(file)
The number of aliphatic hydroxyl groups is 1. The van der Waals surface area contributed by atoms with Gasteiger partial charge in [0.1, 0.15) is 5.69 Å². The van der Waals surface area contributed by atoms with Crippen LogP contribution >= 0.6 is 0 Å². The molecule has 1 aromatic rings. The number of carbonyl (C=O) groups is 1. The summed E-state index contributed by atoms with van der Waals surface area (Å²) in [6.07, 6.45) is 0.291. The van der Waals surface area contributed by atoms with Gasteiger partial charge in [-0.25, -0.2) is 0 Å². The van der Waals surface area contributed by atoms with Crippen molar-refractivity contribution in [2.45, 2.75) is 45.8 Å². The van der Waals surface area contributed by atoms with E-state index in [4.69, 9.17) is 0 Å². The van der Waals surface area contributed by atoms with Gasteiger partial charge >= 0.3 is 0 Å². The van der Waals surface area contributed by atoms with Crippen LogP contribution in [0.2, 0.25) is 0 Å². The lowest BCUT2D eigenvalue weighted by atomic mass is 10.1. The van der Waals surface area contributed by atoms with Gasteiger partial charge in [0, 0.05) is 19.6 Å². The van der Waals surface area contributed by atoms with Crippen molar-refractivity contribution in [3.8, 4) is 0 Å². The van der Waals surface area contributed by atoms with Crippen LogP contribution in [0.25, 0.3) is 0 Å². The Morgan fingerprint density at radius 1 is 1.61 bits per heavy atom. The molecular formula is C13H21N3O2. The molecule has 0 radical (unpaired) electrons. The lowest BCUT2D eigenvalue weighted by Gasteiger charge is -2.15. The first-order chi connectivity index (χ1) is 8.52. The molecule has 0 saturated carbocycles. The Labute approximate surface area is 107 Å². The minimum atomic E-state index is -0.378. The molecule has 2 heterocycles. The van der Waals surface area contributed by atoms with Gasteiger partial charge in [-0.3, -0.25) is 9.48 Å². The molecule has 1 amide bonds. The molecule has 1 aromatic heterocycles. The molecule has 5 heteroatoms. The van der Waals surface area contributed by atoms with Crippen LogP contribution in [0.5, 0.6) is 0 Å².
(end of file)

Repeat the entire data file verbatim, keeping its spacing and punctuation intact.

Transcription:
The number of aliphatic hydroxyl groups is 1. The van der Waals surface area contributed by atoms with Gasteiger partial charge in [0.1, 0.15) is 5.69 Å². The van der Waals surface area contributed by atoms with Crippen LogP contribution >= 0.6 is 0 Å². The molecule has 1 aromatic rings. The number of carbonyl (C=O) groups is 1. The summed E-state index contributed by atoms with van der Waals surface area (Å²) in [6.07, 6.45) is 0.291. The van der Waals surface area contributed by atoms with Gasteiger partial charge in [-0.25, -0.2) is 0 Å². The van der Waals surface area contributed by atoms with Crippen molar-refractivity contribution in [2.45, 2.75) is 45.8 Å². The van der Waals surface area contributed by atoms with E-state index in [4.69, 9.17) is 0 Å². The van der Waals surface area contributed by atoms with Gasteiger partial charge >= 0.3 is 0 Å². The van der Waals surface area contributed by atoms with Crippen LogP contribution in [0.2, 0.25) is 0 Å². The lowest BCUT2D eigenvalue weighted by atomic mass is 10.1. The van der Waals surface area contributed by atoms with Gasteiger partial charge in [0, 0.05) is 19.6 Å². The van der Waals surface area contributed by atoms with Crippen molar-refractivity contribution in [3.8, 4) is 0 Å². The van der Waals surface area contributed by atoms with Crippen LogP contribution in [0.25, 0.3) is 0 Å². The Morgan fingerprint density at radius 1 is 1.61 bits per heavy atom. The molecular formula is C13H21N3O2. The molecule has 0 radical (unpaired) electrons. The lowest BCUT2D eigenvalue weighted by Gasteiger charge is -2.15. The first-order chi connectivity index (χ1) is 8.52. The molecule has 0 saturated carbocycles. The Labute approximate surface area is 107 Å². The minimum atomic E-state index is -0.378. The molecule has 2 heterocycles. The van der Waals surface area contributed by atoms with Gasteiger partial charge in [-0.3, -0.25) is 9.48 Å². The molecule has 1 amide bonds. The molecule has 1 aromatic heterocycles. The molecule has 5 heteroatoms. The van der Waals surface area contributed by atoms with Crippen LogP contribution in [0.5, 0.6) is 0 Å².